Stadiums as historic landmarks

I happened across an article today about the City of San Antonio moving towards designating Alamo Stadium as a city historic landmark. With my curiosity piqued, I soon learned that this stadium was built as a WPA project during the Depression and with a seating capacity of 23,000 is the largest high school football stadium in Texas.

This got me wondering about how many stadiums (and arenas) have been designated as historic landmarks by city, state or federal governments. It doesn’t appear that there is a master list of such designations (or at least I have not come across one). But I did learn that Harvard Stadium, the Yale Bowl, the Rose Bowl and the Los Angeles Memorial Coliseum all have received the most prestigious such designation as National Historic Landmarks. I find it a bit ironic that two Ivy League facilities and two from Los Angeles make up this quartet. Conversely, Soldier Field lost its National Historic Landmark status as a result of the massive renovation completed in 2003.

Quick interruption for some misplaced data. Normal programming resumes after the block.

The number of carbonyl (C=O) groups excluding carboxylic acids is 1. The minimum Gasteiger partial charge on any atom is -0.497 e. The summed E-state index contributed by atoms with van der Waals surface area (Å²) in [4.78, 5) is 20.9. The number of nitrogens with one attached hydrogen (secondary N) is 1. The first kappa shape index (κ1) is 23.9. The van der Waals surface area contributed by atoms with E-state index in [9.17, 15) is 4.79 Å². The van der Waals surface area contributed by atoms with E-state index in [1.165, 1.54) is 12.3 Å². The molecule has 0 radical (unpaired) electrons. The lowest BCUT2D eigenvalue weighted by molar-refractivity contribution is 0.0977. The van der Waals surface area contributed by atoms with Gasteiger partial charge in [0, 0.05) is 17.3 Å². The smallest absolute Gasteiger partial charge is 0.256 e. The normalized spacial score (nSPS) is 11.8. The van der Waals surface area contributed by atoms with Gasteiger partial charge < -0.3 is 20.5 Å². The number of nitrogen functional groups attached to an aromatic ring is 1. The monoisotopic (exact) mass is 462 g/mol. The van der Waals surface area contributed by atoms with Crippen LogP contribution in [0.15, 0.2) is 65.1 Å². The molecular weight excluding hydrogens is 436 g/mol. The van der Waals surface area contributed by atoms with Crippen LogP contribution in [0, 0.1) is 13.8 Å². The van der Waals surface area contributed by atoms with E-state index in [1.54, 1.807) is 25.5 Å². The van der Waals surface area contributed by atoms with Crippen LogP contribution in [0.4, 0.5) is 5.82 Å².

Before you ask, yes, Fenway Park is a National Historic Landmark; but you may be surprised to learn that designation was made only this month! Another iconic baseball stadium, Wrigley Field, was deemed eligible for designation back in 1987 but has not requested it be formalized in the ensuing quarter century.

One wonders which, if any, of the current generation of sports facilities will be around long enough to be considered as candidates for historic preservation.

 

 

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